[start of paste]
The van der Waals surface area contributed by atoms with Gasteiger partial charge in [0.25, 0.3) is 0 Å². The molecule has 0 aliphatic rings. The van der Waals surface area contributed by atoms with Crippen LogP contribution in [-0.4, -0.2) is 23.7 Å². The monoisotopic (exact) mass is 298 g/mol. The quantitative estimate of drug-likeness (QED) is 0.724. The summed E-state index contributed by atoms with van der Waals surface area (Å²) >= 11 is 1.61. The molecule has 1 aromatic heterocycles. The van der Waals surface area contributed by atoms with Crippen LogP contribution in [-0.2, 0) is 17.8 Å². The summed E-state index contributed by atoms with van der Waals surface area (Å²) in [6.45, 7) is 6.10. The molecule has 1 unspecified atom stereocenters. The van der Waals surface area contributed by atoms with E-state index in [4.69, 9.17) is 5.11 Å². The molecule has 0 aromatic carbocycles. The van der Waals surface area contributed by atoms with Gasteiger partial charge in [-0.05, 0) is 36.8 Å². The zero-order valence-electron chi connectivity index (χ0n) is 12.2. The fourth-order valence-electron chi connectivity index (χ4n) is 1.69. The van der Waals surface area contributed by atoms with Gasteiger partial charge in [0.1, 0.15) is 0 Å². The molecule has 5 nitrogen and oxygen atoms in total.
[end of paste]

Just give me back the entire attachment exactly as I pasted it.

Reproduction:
The van der Waals surface area contributed by atoms with Gasteiger partial charge in [0.25, 0.3) is 0 Å². The molecule has 0 aliphatic rings. The van der Waals surface area contributed by atoms with Crippen LogP contribution in [-0.4, -0.2) is 23.7 Å². The monoisotopic (exact) mass is 298 g/mol. The quantitative estimate of drug-likeness (QED) is 0.724. The summed E-state index contributed by atoms with van der Waals surface area (Å²) >= 11 is 1.61. The molecule has 1 aromatic heterocycles. The van der Waals surface area contributed by atoms with Crippen LogP contribution in [-0.2, 0) is 17.8 Å². The summed E-state index contributed by atoms with van der Waals surface area (Å²) in [6.45, 7) is 6.10. The molecule has 1 unspecified atom stereocenters. The van der Waals surface area contributed by atoms with E-state index in [4.69, 9.17) is 5.11 Å². The molecule has 0 aromatic carbocycles. The van der Waals surface area contributed by atoms with Gasteiger partial charge in [-0.05, 0) is 36.8 Å². The zero-order valence-electron chi connectivity index (χ0n) is 12.2. The fourth-order valence-electron chi connectivity index (χ4n) is 1.69. The van der Waals surface area contributed by atoms with Gasteiger partial charge in [0.1, 0.15) is 0 Å². The molecule has 5 nitrogen and oxygen atoms in total.